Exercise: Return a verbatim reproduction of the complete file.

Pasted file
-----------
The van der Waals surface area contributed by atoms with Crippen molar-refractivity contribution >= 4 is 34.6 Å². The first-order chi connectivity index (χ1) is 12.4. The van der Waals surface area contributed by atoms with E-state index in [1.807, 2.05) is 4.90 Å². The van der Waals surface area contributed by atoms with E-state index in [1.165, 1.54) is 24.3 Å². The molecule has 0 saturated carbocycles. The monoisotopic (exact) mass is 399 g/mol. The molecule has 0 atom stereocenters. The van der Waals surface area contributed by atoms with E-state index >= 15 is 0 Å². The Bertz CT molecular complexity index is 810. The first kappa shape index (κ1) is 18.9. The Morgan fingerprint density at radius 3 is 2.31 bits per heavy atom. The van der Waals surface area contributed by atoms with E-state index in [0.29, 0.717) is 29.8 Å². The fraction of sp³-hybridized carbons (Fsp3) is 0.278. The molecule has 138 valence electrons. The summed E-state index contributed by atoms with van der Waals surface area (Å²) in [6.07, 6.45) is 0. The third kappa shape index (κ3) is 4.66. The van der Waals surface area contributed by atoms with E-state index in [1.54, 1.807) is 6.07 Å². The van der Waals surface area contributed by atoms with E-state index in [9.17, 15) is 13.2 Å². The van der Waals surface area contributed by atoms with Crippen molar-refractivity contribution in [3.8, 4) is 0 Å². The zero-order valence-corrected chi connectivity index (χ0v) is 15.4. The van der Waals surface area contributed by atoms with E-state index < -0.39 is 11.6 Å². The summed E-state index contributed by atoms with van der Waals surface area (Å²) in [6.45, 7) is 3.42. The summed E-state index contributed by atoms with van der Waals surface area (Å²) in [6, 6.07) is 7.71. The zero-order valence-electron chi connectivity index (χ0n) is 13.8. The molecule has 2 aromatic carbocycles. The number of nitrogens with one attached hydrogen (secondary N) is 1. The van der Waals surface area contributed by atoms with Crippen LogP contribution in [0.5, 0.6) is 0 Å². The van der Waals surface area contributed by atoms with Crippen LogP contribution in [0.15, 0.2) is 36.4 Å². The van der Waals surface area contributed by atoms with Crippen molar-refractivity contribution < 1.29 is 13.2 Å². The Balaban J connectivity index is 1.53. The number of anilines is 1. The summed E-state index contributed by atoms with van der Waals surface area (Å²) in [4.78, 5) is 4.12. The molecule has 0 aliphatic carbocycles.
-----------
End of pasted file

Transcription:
The van der Waals surface area contributed by atoms with Crippen molar-refractivity contribution >= 4 is 34.6 Å². The first-order chi connectivity index (χ1) is 12.4. The van der Waals surface area contributed by atoms with E-state index in [1.807, 2.05) is 4.90 Å². The van der Waals surface area contributed by atoms with E-state index in [1.165, 1.54) is 24.3 Å². The molecule has 0 saturated carbocycles. The monoisotopic (exact) mass is 399 g/mol. The molecule has 0 atom stereocenters. The van der Waals surface area contributed by atoms with E-state index >= 15 is 0 Å². The Bertz CT molecular complexity index is 810. The first kappa shape index (κ1) is 18.9. The Morgan fingerprint density at radius 3 is 2.31 bits per heavy atom. The van der Waals surface area contributed by atoms with E-state index in [0.29, 0.717) is 29.8 Å². The fraction of sp³-hybridized carbons (Fsp3) is 0.278. The molecule has 138 valence electrons. The summed E-state index contributed by atoms with van der Waals surface area (Å²) in [6.07, 6.45) is 0. The third kappa shape index (κ3) is 4.66. The van der Waals surface area contributed by atoms with E-state index in [1.54, 1.807) is 6.07 Å². The van der Waals surface area contributed by atoms with E-state index in [9.17, 15) is 13.2 Å². The van der Waals surface area contributed by atoms with Crippen molar-refractivity contribution in [3.8, 4) is 0 Å². The zero-order valence-corrected chi connectivity index (χ0v) is 15.4. The van der Waals surface area contributed by atoms with E-state index < -0.39 is 11.6 Å². The summed E-state index contributed by atoms with van der Waals surface area (Å²) in [6.45, 7) is 3.42. The summed E-state index contributed by atoms with van der Waals surface area (Å²) in [6, 6.07) is 7.71. The zero-order valence-electron chi connectivity index (χ0n) is 13.8. The molecule has 2 aromatic carbocycles. The number of nitrogens with one attached hydrogen (secondary N) is 1. The van der Waals surface area contributed by atoms with Crippen LogP contribution in [0.5, 0.6) is 0 Å². The van der Waals surface area contributed by atoms with Crippen LogP contribution in [0.15, 0.2) is 36.4 Å². The van der Waals surface area contributed by atoms with Crippen molar-refractivity contribution < 1.29 is 13.2 Å². The Balaban J connectivity index is 1.53. The number of anilines is 1. The summed E-state index contributed by atoms with van der Waals surface area (Å²) in [4.78, 5) is 4.12. The molecule has 0 aliphatic carbocycles.